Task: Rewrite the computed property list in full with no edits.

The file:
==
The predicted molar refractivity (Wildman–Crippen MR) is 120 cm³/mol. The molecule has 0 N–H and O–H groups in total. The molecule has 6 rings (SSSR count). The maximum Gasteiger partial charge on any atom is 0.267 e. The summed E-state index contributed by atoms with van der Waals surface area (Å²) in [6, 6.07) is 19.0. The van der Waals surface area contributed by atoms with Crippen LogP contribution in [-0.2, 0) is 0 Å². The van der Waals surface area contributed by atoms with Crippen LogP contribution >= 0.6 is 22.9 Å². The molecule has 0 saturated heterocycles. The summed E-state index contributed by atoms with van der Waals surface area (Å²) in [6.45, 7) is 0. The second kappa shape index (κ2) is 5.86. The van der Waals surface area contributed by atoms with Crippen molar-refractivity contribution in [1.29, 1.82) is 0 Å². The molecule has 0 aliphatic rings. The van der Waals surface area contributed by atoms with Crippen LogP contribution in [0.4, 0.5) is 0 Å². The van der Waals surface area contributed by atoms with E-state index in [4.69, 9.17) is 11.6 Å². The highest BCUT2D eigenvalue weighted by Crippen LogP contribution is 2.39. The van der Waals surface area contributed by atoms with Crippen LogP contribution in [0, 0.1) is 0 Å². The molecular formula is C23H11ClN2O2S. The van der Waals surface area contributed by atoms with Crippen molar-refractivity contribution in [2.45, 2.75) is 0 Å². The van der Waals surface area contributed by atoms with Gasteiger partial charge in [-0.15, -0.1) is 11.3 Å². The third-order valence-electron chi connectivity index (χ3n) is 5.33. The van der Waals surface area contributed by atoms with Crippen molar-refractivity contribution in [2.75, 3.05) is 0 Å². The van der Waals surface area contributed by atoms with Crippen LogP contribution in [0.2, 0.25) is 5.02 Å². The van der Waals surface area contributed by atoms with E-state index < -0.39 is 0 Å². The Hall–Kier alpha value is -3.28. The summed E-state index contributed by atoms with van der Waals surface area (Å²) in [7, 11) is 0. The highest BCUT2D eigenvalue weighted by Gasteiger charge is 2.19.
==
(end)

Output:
The predicted molar refractivity (Wildman–Crippen MR) is 120 cm³/mol. The molecule has 0 N–H and O–H groups in total. The molecule has 6 rings (SSSR count). The maximum Gasteiger partial charge on any atom is 0.267 e. The summed E-state index contributed by atoms with van der Waals surface area (Å²) in [6, 6.07) is 19.0. The van der Waals surface area contributed by atoms with Crippen LogP contribution in [-0.2, 0) is 0 Å². The van der Waals surface area contributed by atoms with Crippen LogP contribution >= 0.6 is 22.9 Å². The molecule has 0 saturated heterocycles. The summed E-state index contributed by atoms with van der Waals surface area (Å²) in [6.45, 7) is 0. The second kappa shape index (κ2) is 5.86. The van der Waals surface area contributed by atoms with Crippen molar-refractivity contribution in [1.29, 1.82) is 0 Å². The molecule has 0 aliphatic rings. The van der Waals surface area contributed by atoms with Crippen LogP contribution in [0.4, 0.5) is 0 Å². The van der Waals surface area contributed by atoms with E-state index in [4.69, 9.17) is 11.6 Å². The highest BCUT2D eigenvalue weighted by Crippen LogP contribution is 2.39. The van der Waals surface area contributed by atoms with Crippen LogP contribution in [0, 0.1) is 0 Å². The molecular formula is C23H11ClN2O2S. The van der Waals surface area contributed by atoms with Crippen molar-refractivity contribution in [2.45, 2.75) is 0 Å². The van der Waals surface area contributed by atoms with Gasteiger partial charge in [-0.15, -0.1) is 11.3 Å². The third-order valence-electron chi connectivity index (χ3n) is 5.33. The van der Waals surface area contributed by atoms with Crippen molar-refractivity contribution in [2.75, 3.05) is 0 Å². The van der Waals surface area contributed by atoms with Crippen LogP contribution in [0.2, 0.25) is 5.02 Å². The van der Waals surface area contributed by atoms with E-state index < -0.39 is 0 Å². The Hall–Kier alpha value is -3.28. The summed E-state index contributed by atoms with van der Waals surface area (Å²) in [7, 11) is 0. The highest BCUT2D eigenvalue weighted by Gasteiger charge is 2.19.